Anyway, enough doom and gloom…just keep in mind that the worst days fishing is far better than the best day at work and if you are lucky enough to catch a feed it’s a bonus. For you fair dinkum fishos who just can’t help yourselves and you must wet a line no matter what, I would be giving the pelagics (silver trevally) a shot with lures and live baits between the motorway bridge and Chambers Island. I also reckon that if you concentrated on fishing for flathead with fresh dead baits and live herring around the deeper channels of Chambers Island and Goat Island you might just pick up the odd good fish. For those of you who are coming to the Sunny Coast for the Christmas break and you are looking for other options than the river, there are plenty of good gutters on the beach between Point Cartwright and Caloundra which might be holding a few dart and whiting. This is where you will find me until the new year, unless of course we get a deluge.
With the school holidays starting next week the river is not going to be a great place to be looking for a feed anyway. There will be countless jet skis, boats, stand up paddle boards, kayakers, and holiday makers all out on the water having fun. So for the next 6 weeks its time get the outboard serviced, do the trailer wheels and bearings and buy yourself lots of new fishing rods and tackle to put under the Christmas tree. If the hot weather continues as predicted find yourself a spot under the air con, kick back with a beer or wine in hand and chillout.
To all my readers who have followed me once again for this year, I wish you a Merry Christmas and a Bountiful New year. If you would like to share a little knowledge of your fishing experiences, contact me on email@example.com. Good luck!
November 4, 2019
Here we are at that time of the calendar where the tides are more influenced by the moon than at any other time of the year. November, December and January, but particularly around Christmas we have the king tides occurring. These bigger than normal tides create greater volumes of water that pour in and out of the river reshaping the riverbed with each tidal activity. This increased water movement also affects the summer species that frequent the river at this time of the year making them more active. Although I primarily target whiting, I know that from fishing media reports, all the other species which are predominate at this time of the year also become very keen. In the creeks, fishos chase mangrove jack and huge flathead, the cod hole fires up with king size jewfish and tailor and large schools of trevally both golden and silver come in from the ocean gobbling up anything edible in their path. On my last trip on the river the seagulls were working frantically over a massive school of trevally in the middle of the river. This was all in only 2 feet of water as the tide poured off the sand bank out the front of the Picnic Point boat ramp. Only 2 days later I watched in amazement, from the new billion-dollar bike bridge that crosses one of the Mooloolaba canal entries, as a school of trevally to 2 kilos were herding the bait fish up into the shallows in the Mooloolah river.
I fished 2 trips around the October New moon. The first trip, just before the New moon, was by far the best with some nice whiting to 36cm. During the day I latched on to a fish that peeled the line off furiously and circled slowly out wide from the boat. I would have bet my house on it that it was a stinkeray, but I decided to persist with it until I could ID it. When it was close to the boat a big silver flash in the murky water told me another story. I soon hauled aboard a nice grunter bream @ 37cm (see photo). If I had have acted prematurely and busted the fish off thinking it was a stingray it would have cost me dearly. I also released a magnificent 35cm yellow fin bream and a flathead @ 45cm. On the 2nd trip I was fishing into the teeth of a 30kms southerly which wasn’t really predicted for the day and the wind gusts made fishing with soldier crabs nigh impossible (the whiting kept stealing my bait without my knowledge). It ended up a day of quality not quantity as I finished the afternoon with only 3 fish 30 to 35cm.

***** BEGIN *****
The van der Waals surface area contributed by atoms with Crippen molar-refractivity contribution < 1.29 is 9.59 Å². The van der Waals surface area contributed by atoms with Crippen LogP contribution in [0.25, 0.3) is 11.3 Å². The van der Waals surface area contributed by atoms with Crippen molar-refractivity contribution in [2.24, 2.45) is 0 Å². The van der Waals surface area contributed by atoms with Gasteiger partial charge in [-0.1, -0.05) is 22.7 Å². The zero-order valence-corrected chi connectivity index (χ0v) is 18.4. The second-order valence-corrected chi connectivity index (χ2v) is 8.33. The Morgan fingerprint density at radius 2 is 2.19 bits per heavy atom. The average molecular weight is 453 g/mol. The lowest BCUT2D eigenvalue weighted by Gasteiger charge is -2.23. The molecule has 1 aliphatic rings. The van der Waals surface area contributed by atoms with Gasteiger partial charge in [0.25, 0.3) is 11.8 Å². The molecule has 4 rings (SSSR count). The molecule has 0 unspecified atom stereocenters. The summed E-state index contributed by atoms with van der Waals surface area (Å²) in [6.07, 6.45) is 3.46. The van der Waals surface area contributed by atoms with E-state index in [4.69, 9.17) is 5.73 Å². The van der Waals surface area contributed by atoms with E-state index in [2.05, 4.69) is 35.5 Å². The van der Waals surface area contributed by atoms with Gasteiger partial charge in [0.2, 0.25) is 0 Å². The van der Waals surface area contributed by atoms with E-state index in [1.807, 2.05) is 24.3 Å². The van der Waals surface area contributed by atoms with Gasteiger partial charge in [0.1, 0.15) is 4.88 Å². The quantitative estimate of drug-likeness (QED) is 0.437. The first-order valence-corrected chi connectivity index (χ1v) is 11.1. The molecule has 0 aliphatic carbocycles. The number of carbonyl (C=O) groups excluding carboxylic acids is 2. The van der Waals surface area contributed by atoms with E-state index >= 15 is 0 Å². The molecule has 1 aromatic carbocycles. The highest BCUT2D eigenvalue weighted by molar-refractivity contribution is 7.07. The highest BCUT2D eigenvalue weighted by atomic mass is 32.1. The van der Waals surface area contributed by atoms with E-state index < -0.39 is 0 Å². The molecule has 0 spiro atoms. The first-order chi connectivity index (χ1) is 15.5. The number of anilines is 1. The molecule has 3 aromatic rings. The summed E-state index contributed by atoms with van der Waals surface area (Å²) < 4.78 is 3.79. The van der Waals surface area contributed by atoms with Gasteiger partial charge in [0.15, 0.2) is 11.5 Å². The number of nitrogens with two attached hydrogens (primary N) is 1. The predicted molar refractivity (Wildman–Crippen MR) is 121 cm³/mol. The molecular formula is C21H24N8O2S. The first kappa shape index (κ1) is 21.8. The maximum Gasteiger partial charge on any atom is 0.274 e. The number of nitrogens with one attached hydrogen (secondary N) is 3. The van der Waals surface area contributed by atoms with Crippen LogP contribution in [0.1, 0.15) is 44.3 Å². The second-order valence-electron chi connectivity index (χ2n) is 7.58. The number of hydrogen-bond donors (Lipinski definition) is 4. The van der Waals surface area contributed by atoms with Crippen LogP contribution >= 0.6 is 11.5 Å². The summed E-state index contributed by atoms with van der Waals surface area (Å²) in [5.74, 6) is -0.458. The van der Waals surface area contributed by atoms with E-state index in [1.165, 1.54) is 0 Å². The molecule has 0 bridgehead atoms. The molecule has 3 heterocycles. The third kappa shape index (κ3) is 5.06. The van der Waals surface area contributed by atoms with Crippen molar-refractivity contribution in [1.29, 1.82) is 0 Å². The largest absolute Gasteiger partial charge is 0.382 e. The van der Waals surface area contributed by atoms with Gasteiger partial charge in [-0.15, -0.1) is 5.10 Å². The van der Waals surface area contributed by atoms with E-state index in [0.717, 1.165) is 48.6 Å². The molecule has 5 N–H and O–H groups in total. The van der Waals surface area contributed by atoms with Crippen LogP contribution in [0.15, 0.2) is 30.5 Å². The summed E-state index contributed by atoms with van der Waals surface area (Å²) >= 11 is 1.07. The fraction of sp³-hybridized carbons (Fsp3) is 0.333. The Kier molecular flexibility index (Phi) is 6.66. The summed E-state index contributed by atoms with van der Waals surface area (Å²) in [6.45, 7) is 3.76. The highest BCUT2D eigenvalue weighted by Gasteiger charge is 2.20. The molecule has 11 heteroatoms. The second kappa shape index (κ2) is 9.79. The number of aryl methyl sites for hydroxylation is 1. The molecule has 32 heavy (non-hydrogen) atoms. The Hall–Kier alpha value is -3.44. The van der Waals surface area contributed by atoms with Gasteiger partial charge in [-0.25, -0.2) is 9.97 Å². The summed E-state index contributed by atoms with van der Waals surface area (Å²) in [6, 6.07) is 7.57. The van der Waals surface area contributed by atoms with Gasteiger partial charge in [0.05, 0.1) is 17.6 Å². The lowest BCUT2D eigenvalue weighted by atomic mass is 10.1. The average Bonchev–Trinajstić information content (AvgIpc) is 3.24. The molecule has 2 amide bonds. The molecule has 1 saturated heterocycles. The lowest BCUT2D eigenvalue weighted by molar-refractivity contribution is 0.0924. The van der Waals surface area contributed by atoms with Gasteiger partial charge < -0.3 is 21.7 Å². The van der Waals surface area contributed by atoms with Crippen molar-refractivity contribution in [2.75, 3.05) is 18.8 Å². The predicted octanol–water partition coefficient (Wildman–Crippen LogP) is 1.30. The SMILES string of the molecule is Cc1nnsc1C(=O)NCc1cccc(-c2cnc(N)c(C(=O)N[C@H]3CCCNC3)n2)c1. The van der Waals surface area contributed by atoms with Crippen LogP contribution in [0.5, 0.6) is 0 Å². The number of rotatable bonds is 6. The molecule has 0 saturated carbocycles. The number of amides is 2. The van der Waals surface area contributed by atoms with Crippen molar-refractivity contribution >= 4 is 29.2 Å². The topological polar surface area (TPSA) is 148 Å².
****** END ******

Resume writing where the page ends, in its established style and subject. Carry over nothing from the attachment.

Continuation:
My favourite part of the tide has become the last 4 hours of the run back. Once the sandbanks are uncovered and the soldier crabs start to work, the fish have no other option but to fall back into the deeper channels and washout outs. Look for fast flowing water not much more than a metre deep. With a good pair of spotter sunglasses you can seek the deeper water or undulations, anchor well upstream and cast back into the greener sections. You may have to search for a bit, trying different parts of the river but you will soon find your favourite places that produce big whiting time after time. There are days though when they are just not there, and you go home with little reward for your efforts. That’s what keeps us coming back…trying to prove that we are, indeed, smarter than a fish. My next favourite part of the tide is the first 2 to 3 hours of the run up, just as the tide starts to cover the sand banks. Look for places along the channel where the water is covering the sand bank edge to about 9 inches deep. The water you are fishing will get deep very quickly, so you must up anchor and move across the sand bank with the flow. You are always looking for fast flowing water no more than a foot deep. The only problem I have on the incoming tide is that once the sand banks are covered, the fish have a lot more options for places to hide…so they can prove to you, that they are indeed smarter than humans. While I think of it, you will find that with the size of the tides increasing towards Christmas you may have to go up a size or two with your sinker to allow your bait to stay in the strike zone as the power of the incoming and outgoing water increases.